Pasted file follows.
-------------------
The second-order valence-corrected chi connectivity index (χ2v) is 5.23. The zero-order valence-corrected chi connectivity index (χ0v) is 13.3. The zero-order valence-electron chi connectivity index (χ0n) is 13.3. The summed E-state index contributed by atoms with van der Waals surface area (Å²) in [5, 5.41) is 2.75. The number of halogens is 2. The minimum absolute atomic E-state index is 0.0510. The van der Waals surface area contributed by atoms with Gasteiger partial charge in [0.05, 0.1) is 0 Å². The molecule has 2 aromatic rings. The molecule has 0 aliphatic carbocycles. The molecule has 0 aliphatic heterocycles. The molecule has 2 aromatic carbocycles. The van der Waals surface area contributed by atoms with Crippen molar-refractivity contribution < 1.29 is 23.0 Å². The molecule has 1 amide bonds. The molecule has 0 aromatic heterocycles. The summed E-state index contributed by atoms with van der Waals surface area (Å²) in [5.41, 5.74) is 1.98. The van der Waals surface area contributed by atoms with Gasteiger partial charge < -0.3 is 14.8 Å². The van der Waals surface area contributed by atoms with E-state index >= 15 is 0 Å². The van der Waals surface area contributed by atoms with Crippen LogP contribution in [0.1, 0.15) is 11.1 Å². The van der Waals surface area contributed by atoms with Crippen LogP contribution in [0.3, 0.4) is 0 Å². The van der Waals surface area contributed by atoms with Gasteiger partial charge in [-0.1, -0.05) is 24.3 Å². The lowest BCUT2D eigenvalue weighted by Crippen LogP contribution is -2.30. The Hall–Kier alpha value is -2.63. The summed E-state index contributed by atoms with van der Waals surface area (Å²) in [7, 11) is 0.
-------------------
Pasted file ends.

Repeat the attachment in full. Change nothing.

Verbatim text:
The second-order valence-corrected chi connectivity index (χ2v) is 5.23. The zero-order valence-corrected chi connectivity index (χ0v) is 13.3. The zero-order valence-electron chi connectivity index (χ0n) is 13.3. The summed E-state index contributed by atoms with van der Waals surface area (Å²) in [5, 5.41) is 2.75. The number of halogens is 2. The minimum absolute atomic E-state index is 0.0510. The van der Waals surface area contributed by atoms with Gasteiger partial charge in [0.05, 0.1) is 0 Å². The molecule has 2 aromatic rings. The molecule has 0 aliphatic carbocycles. The molecule has 0 aliphatic heterocycles. The molecule has 2 aromatic carbocycles. The van der Waals surface area contributed by atoms with Crippen molar-refractivity contribution < 1.29 is 23.0 Å². The molecule has 1 amide bonds. The molecule has 0 aromatic heterocycles. The summed E-state index contributed by atoms with van der Waals surface area (Å²) in [5.41, 5.74) is 1.98. The van der Waals surface area contributed by atoms with Gasteiger partial charge < -0.3 is 14.8 Å². The van der Waals surface area contributed by atoms with E-state index >= 15 is 0 Å². The van der Waals surface area contributed by atoms with Crippen LogP contribution in [0.1, 0.15) is 11.1 Å². The van der Waals surface area contributed by atoms with Crippen LogP contribution in [0.3, 0.4) is 0 Å². The van der Waals surface area contributed by atoms with Gasteiger partial charge in [-0.1, -0.05) is 24.3 Å². The lowest BCUT2D eigenvalue weighted by Crippen LogP contribution is -2.30. The Hall–Kier alpha value is -2.63. The summed E-state index contributed by atoms with van der Waals surface area (Å²) in [7, 11) is 0.